BW Energy has launched its 2021 drilling campaign in Gabon with the spudding of the Hibiscus extension well.
The company will drill three wells on the Dussafu licence. These include two exploration wells on the Hibiscus find and a production well on the Tortue field. BW is using the Borr Norve for its campaign.
The first well, known as DHIBM-2, is around 56 km offshore in 119 metres of water. Should it find hydrocarbons, BW may follow up with one or two appraisal side tracks.
BW is working on a development plan for Hibiscus and Ruche. It is targeting 2P reserves of 46.1 million barrels at the former and 24.1mn at the latter.
It will produce these with the use of a converted jack-up, tied back to a floating production, storage and offloading (FPSO) vessel. The company expects first oil in the first quarter of 2023.
If the Hibiscus extension succeeds it may move the converted jack-up and it may also use a second jack-up.
BW is working on the Gabon plan with Panoro Energy. The latter said the first well would take 30 days to drill and log to a depth of around 3,500 metres.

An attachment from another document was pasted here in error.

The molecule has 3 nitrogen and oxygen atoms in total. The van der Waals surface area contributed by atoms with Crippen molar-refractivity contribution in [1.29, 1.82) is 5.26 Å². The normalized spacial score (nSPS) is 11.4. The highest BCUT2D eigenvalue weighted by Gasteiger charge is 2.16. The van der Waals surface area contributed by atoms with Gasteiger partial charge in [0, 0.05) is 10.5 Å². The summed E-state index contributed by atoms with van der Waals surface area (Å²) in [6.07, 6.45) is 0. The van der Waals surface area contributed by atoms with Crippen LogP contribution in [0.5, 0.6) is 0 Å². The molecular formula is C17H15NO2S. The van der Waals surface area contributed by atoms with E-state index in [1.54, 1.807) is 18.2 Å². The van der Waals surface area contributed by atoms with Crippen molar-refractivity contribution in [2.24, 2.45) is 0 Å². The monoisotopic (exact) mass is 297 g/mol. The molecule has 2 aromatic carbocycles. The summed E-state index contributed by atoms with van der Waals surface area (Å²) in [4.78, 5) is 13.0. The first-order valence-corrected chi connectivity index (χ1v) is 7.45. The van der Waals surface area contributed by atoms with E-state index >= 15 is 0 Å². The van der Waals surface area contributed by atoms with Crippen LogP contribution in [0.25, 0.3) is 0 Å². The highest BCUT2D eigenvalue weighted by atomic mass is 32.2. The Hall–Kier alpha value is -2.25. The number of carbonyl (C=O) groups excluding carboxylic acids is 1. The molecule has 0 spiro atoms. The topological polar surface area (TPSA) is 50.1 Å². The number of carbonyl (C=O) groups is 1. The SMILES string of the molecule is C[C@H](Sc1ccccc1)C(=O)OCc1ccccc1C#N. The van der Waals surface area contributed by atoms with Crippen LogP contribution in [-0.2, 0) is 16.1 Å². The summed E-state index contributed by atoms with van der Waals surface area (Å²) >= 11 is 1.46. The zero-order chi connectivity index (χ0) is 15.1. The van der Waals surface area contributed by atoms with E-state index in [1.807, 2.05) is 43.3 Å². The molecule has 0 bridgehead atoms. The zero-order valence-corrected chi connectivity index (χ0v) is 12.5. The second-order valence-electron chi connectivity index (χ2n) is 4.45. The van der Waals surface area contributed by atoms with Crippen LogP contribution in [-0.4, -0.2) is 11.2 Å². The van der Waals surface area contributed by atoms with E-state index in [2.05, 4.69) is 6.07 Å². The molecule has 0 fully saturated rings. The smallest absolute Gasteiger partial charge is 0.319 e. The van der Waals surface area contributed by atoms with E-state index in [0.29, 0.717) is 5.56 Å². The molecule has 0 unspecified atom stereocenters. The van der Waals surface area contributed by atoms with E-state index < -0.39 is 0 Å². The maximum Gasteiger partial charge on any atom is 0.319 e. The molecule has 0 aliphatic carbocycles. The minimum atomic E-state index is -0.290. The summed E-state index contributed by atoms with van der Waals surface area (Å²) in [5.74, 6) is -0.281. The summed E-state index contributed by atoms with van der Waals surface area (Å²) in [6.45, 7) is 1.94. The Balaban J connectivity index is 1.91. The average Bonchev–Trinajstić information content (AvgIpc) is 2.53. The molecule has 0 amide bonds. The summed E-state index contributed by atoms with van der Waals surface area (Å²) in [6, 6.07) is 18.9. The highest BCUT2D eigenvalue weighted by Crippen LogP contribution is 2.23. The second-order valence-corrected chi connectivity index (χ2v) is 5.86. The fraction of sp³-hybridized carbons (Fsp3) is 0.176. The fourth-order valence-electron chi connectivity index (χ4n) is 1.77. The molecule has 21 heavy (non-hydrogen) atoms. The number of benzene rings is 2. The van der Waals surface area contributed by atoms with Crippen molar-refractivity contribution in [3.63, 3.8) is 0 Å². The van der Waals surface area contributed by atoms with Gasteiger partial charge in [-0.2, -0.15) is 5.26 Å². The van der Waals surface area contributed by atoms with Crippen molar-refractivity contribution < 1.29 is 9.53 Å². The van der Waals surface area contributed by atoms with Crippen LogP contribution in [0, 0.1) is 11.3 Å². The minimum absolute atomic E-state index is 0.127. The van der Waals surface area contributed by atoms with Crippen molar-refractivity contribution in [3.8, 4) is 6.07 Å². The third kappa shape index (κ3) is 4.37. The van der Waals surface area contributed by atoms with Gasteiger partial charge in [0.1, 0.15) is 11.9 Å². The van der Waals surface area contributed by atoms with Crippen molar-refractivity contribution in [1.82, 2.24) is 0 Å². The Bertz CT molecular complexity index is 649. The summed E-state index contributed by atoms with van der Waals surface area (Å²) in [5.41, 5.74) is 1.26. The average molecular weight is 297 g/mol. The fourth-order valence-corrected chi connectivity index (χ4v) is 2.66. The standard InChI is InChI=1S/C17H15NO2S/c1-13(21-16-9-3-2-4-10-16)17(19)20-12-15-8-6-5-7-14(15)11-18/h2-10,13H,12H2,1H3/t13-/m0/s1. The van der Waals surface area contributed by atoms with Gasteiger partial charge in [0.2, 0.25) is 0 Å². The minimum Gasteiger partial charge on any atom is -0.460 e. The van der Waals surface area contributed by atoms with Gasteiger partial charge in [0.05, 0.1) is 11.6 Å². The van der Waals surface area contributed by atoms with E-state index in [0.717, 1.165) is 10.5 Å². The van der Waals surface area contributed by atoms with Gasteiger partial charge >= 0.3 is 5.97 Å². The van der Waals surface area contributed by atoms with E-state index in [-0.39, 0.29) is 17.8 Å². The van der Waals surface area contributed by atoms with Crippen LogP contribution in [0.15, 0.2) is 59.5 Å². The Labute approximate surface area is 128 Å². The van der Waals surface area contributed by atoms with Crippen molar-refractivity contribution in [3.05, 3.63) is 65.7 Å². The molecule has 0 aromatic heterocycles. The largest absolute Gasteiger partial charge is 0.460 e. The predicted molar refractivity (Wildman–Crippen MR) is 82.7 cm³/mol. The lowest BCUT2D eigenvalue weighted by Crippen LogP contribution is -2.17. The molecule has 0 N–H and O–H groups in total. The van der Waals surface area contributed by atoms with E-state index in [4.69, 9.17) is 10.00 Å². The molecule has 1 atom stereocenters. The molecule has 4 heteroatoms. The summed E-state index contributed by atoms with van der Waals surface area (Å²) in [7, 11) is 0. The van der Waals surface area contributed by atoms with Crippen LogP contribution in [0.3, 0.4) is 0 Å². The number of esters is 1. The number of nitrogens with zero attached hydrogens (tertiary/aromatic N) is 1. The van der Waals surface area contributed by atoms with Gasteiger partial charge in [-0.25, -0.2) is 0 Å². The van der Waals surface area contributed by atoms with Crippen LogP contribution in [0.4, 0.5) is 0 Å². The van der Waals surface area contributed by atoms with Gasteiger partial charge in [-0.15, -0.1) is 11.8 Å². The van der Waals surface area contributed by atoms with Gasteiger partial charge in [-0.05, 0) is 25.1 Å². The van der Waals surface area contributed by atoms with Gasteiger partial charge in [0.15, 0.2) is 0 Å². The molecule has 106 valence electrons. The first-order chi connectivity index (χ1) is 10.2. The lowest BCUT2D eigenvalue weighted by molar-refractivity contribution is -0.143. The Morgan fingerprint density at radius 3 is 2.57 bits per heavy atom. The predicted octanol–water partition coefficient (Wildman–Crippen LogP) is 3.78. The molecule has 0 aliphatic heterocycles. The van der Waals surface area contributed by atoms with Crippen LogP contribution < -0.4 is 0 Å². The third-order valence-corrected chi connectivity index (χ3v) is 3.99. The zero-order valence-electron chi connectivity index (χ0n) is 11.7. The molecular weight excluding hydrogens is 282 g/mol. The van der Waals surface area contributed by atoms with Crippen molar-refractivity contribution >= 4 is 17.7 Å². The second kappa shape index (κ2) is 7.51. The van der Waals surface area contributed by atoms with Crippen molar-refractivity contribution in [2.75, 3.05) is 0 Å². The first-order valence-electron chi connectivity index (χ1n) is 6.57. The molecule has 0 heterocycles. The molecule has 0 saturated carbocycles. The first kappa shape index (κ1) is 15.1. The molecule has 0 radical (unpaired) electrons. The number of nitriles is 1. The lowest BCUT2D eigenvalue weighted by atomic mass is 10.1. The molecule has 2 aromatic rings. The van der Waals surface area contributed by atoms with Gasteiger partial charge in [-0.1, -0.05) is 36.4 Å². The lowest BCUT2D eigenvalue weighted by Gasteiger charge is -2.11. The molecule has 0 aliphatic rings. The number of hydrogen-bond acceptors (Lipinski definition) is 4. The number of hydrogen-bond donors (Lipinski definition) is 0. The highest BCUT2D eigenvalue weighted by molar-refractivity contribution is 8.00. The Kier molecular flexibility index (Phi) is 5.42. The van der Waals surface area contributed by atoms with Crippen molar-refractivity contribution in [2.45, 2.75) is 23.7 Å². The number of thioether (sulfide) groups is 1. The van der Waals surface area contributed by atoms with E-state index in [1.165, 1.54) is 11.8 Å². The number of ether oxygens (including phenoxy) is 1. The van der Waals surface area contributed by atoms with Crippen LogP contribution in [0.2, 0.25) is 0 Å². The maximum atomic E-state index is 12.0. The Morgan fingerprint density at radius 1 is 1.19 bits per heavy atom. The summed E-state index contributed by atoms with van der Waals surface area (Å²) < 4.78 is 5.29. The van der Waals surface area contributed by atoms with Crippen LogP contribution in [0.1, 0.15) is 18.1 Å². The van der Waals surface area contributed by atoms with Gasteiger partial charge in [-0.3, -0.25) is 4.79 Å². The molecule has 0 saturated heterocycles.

“We are excited to begin the next phase of exploration drilling on the Hibiscus field. The Hibiscus extension is our largest current prospect and has already been de-risked by the nearby discovery from 2019 and subsequent 3D seismic work,” said BW’s CEO Carl Arnet.
“Working closely with the government of Gabon and our licence partners, we are looking forward to unlocking the full potential from Hibiscus and continue our development of the successful Tortue field through this drilling programme.
“The company expects to generate material cash flow over the next decade from the continued development of Dussafu and to deliver significant value to Gabon and the license partnership.”
Following the Hibiscus well, BW will drill a horizontal producer, DTM-7H, at Tortue. Once completed, this will bring the total number of producing wells at the field to six.
After this, the Borr Norve will move to drill the Hibiscus North prospect, 6 km from DHIBM-1. This may hold another 10-40 million barrels of oil.
Panoro’s CEO John Hamilton said the Hibiscus extension “represents the largest potential impact well this year for Panoro”.